photo by Dahlia Katz

In all of the subway posters and other promotional material around the city, the producers of Four Chords and a Gun have placed this description front and centre: “A Play Followed By A Concert.” Which seems like a very odd presentation format, until you read the smaller disclaimer on the front of the program: “This play is not endorsed by Phil Spector or the Ramones. It is a fictionalized account inspired by a true-life event.”

In other words, the producers may be able to dress the actors up as these real (and larger than) life people, but they don’t have permission for them to perform any of the music the artists released. And the cover bands who play the show’s musical encore don’t look anything like the Ramones either, for likely the same reason.

So Four Chords is an unauthorized biographical jukebox musical, that can’t actually be a musical, for legal reasons. And, considering the sterling cast (more on them later), that’s the first disappointing realization, because said cast includes award-winning musicians and performers, who’ve starred in major musicals in their careers. No slight intended to the double cast cover bands that competently rip through The Ramones‘ hits after the curtain call, but it’s akin to having a group of NHL players show up to an exhibition, do some drills, and then sit on the bench while journeyman players take the ice for the game.

For those unfamiliar with the infamous incident at the centre of the play, the NYC-based Ramones had a cult following in the 70’s based on their early recordings and marathon touring schedule, but by 1979, they wanted more. Legendary producer Phil Spector (played here by Ron Pederson) offered them the chance to record with him and propel the band to possible superstardom, maybe even the level of commercial success enjoyed by the band Kiss, who right-wing guitarist Johnny (a brooding Cyrus Lane) admired for their business acumen. What the band may or may not have known at the time they agreed to the proposition was that Spector hadn’t worked with bands in years due to his abusive working practices; they almost certainly didn’t know he habitually carried a pistol on his person, a pistol that was likely used in 2003 by Spector in the murder of Lana Clarkson at his home.

Playwright John Ross Bowie, clearly a fan of the band, uses the pivotal event (Spector pulling a pistol on the band, on at least one occasion) as a lynchpin for an in-depth look at the four musician’s lives at the height of their recording careers, and when a number of key life events happened; the death of Johnny’s father, his beginning a relationship with his future wife, and the painfully shy Joey (Justin Goodhand) losing his longtime girlfriend Linda (an effervescent Vanessa Smythe). It’s also a snap shot of the addictions suffered by binge drinking drummer Marky (James Smith) and the any-drug-will-do DeeDee (Paolo Santalucia).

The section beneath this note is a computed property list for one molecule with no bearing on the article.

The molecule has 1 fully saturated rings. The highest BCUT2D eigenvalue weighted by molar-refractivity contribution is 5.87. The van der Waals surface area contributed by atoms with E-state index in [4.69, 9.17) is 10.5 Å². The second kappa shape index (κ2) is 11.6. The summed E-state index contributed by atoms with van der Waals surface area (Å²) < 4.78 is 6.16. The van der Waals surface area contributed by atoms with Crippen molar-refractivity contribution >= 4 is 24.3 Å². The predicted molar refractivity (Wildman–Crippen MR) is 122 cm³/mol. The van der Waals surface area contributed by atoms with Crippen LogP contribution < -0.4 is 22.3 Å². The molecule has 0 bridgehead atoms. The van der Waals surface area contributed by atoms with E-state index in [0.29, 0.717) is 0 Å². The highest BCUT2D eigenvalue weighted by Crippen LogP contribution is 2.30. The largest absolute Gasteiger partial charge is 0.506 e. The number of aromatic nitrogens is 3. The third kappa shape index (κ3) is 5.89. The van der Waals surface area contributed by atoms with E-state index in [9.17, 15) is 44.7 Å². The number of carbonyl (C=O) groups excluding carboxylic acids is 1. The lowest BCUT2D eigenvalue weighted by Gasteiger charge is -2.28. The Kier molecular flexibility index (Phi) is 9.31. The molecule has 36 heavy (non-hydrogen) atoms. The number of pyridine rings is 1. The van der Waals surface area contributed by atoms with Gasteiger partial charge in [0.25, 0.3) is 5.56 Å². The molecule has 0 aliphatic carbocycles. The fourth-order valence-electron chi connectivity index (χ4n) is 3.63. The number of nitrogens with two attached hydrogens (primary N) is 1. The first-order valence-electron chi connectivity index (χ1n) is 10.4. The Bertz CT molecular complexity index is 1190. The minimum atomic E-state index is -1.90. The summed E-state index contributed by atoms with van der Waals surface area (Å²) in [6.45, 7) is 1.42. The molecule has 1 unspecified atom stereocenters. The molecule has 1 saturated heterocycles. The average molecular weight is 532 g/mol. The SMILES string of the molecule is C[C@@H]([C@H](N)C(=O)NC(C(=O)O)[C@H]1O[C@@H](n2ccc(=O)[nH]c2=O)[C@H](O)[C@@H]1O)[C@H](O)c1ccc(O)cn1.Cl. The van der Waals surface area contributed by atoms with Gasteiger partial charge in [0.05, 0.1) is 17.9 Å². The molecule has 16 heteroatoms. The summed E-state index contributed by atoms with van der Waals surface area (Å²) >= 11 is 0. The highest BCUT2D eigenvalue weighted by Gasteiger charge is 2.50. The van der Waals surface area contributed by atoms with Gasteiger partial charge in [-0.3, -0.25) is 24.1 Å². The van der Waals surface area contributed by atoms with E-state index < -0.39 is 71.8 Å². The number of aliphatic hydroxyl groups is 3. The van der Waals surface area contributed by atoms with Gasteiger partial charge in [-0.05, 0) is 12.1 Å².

That cast is the primary reason to see this show, unless you’re a Ramones diehard willing to sit through the disjointed play solely for the concert after. There’s some juicy dramatic material from scene to scene for the actors to chew on. Santalucia’s DeeDee is pathetically optimistic about getting healthy while in California (it’s not really a spoiler to say he doesn’t), and is also lying to himself and his bandmates about his sexual orientation; it’s a sensitive and moving turn by the actor. Smythe’s Linda, despite limited stage time, gets the chance to be both a caring partner to the OCD sufferer Joey, and stand up for herself when she feels taken advantage of. Pederson has much fun with Spector’s eccentricity and sartorial choices; we see Spector’s hair trigger temper, but it’s a surprisingly sympathetic portrait of the man now spending life in prison for murder.

But all their good work in specific scenes doesn’t add up to a smoothly rendered story; again, because the format of the jukebox musical, deprived of any live music, doesn’t have the Ramones’ punk power to sustain it. With our appreciation for their body of work dulled by the music and theatrical separation, we’re watching five characters (with a sixth mostly on the sidelines) mope around a tastefully appointed but dreary mansion, and occasionally clash with each other. (Here’s a good place to note that the show looks superb, from the costumes and wigs by Ming Wong and Sharon Ryman respectively, to the set designed and lit by Nick Blais.)

Director Richard Ouzounian, a long time Toronto Star theatre critic (he retired in 2017) and vociferous proponent of the well staged (and funded) musical, clearly hoped the separation of the musical’s elements would still work in isolation; ditto for playwright Bowie. But a show that might have been electrifying propelled by the music of the Ramones is at best intriguing with the music as an end note.